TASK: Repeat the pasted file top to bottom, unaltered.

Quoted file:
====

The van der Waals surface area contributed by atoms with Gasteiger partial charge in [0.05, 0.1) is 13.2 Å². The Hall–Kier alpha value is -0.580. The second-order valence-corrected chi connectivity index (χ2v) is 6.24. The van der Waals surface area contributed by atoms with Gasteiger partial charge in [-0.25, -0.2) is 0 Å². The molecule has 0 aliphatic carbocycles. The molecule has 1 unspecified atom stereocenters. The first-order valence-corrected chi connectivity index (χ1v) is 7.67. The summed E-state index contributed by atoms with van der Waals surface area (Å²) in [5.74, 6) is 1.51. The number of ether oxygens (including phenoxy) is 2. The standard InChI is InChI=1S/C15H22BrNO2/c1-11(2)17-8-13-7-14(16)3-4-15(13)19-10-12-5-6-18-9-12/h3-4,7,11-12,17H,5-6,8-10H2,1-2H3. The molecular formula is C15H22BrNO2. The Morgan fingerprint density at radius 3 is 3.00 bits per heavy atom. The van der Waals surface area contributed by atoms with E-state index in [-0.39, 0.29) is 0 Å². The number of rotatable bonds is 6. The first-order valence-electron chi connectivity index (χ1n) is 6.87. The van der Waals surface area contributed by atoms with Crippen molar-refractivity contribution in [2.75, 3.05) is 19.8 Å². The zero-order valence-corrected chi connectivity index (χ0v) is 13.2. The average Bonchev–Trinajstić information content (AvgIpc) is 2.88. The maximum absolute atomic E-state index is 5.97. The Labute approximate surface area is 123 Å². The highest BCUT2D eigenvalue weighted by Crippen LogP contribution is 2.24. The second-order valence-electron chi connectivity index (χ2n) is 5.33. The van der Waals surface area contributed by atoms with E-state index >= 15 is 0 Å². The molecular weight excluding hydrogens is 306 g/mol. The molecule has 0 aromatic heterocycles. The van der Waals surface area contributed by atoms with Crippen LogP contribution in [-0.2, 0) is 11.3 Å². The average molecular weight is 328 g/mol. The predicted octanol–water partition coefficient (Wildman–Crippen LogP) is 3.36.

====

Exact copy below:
The van der Waals surface area contributed by atoms with Gasteiger partial charge in [0.05, 0.1) is 13.2 Å². The Hall–Kier alpha value is -0.580. The second-order valence-corrected chi connectivity index (χ2v) is 6.24. The van der Waals surface area contributed by atoms with Gasteiger partial charge in [-0.25, -0.2) is 0 Å². The molecule has 0 aliphatic carbocycles. The molecule has 1 unspecified atom stereocenters. The first-order valence-corrected chi connectivity index (χ1v) is 7.67. The summed E-state index contributed by atoms with van der Waals surface area (Å²) in [5.74, 6) is 1.51. The number of ether oxygens (including phenoxy) is 2. The standard InChI is InChI=1S/C15H22BrNO2/c1-11(2)17-8-13-7-14(16)3-4-15(13)19-10-12-5-6-18-9-12/h3-4,7,11-12,17H,5-6,8-10H2,1-2H3. The molecular formula is C15H22BrNO2. The Morgan fingerprint density at radius 3 is 3.00 bits per heavy atom. The van der Waals surface area contributed by atoms with E-state index in [-0.39, 0.29) is 0 Å². The number of rotatable bonds is 6. The first-order valence-electron chi connectivity index (χ1n) is 6.87. The van der Waals surface area contributed by atoms with Crippen molar-refractivity contribution in [2.75, 3.05) is 19.8 Å². The zero-order valence-corrected chi connectivity index (χ0v) is 13.2. The average Bonchev–Trinajstić information content (AvgIpc) is 2.88. The maximum absolute atomic E-state index is 5.97. The Labute approximate surface area is 123 Å². The highest BCUT2D eigenvalue weighted by Crippen LogP contribution is 2.24. The second-order valence-electron chi connectivity index (χ2n) is 5.33. The van der Waals surface area contributed by atoms with E-state index >= 15 is 0 Å². The molecular weight excluding hydrogens is 306 g/mol. The molecule has 0 aromatic heterocycles. The van der Waals surface area contributed by atoms with Crippen LogP contribution in [-0.2, 0) is 11.3 Å². The average molecular weight is 328 g/mol. The predicted octanol–water partition coefficient (Wildman–Crippen LogP) is 3.36.